Testosterone Replacement Therapy (TRT) has been the subject of endless discussion and debate ever since the much publicized suspension of Chael Sonnen by the California State Athletic Commission for failing to properly disclose his use of TRT prior to his middleweight championship bout against Anderson Silva.
Many arguments have been made for and against TRT use in the cage. Some say it is medically necessary, such as Nate Marquardt. Some say it's a potential danger to both the fighters using it and their opponents. Others say, well, it's just not that big of a deal.
Though testosterone levels can be checked by athletic commissions prior to or after bouts, testing is expensive, inconsistent, and not always effective. Mike Chiappetta of MMAFighting.com recently wrote a very thorough and detailed article about this very issue.
I don't think anyone will argue that TRT does have its medical uses for people who have an actual need for it; it is intended to combat the effects of declining testosterone levels seen in men typically due to aging, hypogonadism, or a pituitary gland dysfunction. Such effects can include reduced sex drive, decreased energy, depression, reduction of muscle mass, increase in body fat, etc.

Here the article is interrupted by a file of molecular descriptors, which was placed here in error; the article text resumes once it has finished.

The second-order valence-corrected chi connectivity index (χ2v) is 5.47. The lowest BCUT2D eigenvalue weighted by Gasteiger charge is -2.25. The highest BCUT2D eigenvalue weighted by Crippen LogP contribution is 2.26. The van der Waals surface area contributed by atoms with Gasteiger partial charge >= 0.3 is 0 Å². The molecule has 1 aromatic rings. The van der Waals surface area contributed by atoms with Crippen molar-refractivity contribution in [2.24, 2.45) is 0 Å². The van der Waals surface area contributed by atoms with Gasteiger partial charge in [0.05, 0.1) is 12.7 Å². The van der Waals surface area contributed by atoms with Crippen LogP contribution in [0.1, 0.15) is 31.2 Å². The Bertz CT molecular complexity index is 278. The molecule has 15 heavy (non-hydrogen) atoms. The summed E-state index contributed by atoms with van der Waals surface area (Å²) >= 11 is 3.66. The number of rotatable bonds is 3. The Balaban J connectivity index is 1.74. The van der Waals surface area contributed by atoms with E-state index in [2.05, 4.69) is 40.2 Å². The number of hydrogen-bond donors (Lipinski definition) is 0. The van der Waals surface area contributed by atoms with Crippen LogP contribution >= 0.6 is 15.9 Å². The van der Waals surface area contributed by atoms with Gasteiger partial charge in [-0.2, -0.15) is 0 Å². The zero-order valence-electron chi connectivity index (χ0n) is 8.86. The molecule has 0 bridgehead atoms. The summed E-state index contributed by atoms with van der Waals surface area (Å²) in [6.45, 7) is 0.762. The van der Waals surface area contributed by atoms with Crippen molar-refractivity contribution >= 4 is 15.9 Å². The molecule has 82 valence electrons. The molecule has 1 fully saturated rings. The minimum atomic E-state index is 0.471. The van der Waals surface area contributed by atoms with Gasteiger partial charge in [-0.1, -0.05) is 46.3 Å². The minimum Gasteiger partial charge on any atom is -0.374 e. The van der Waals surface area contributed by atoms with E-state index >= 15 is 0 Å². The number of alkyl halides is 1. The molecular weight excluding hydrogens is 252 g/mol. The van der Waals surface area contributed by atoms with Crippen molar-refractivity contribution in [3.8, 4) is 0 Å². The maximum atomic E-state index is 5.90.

However, as far as I'm concerned, TRT use as a sports performance enhancer should not be allowable for any reason. Therapeutic use exemptions be damned.
I think it's fairly obvious that providing a therapeutic exemption for a treatment or substance, that is otherwise banned, provides fighters with the opportunity to exploit a loophole in a State Athletic Commission's rules.
Is it possible that a fighter, for one reason or another, truly has low testosterone and needs TRT? Yes, of course. Is it just as possible that, in a sport so grueling on the body, a fighter might fake the need for TRT—or hide it's use altogether—to gain an advantage? Of course.
And therein lies the problem.
TRT is too exploitable and can easily be used as a performance enhancer in order to aid recovery or gain strength and endurance.
Some might say that it's unfair to ban TRT, thereby putting a fighter with a medical condition on an uneven playing field, but since when do sports have to be played on a level playing field, especially at the professional level?
Combat sports embody the most basic form of competition. As they say, "Two men enter, one man leaves." Fighters should be stepping into the ring/cage to put their skills and natural abilities to the test. Like it or not, your body is what it is. Not the fastest guy in the world? Maybe you shouldn't try to be an Olympic sprinter. Not the smartest? Chess probably isn't your game.
If you're a fighter and your testosterone levels decrease to the point where you can't cut it anymore, then it might just be time for a new career, as tough as that is to face.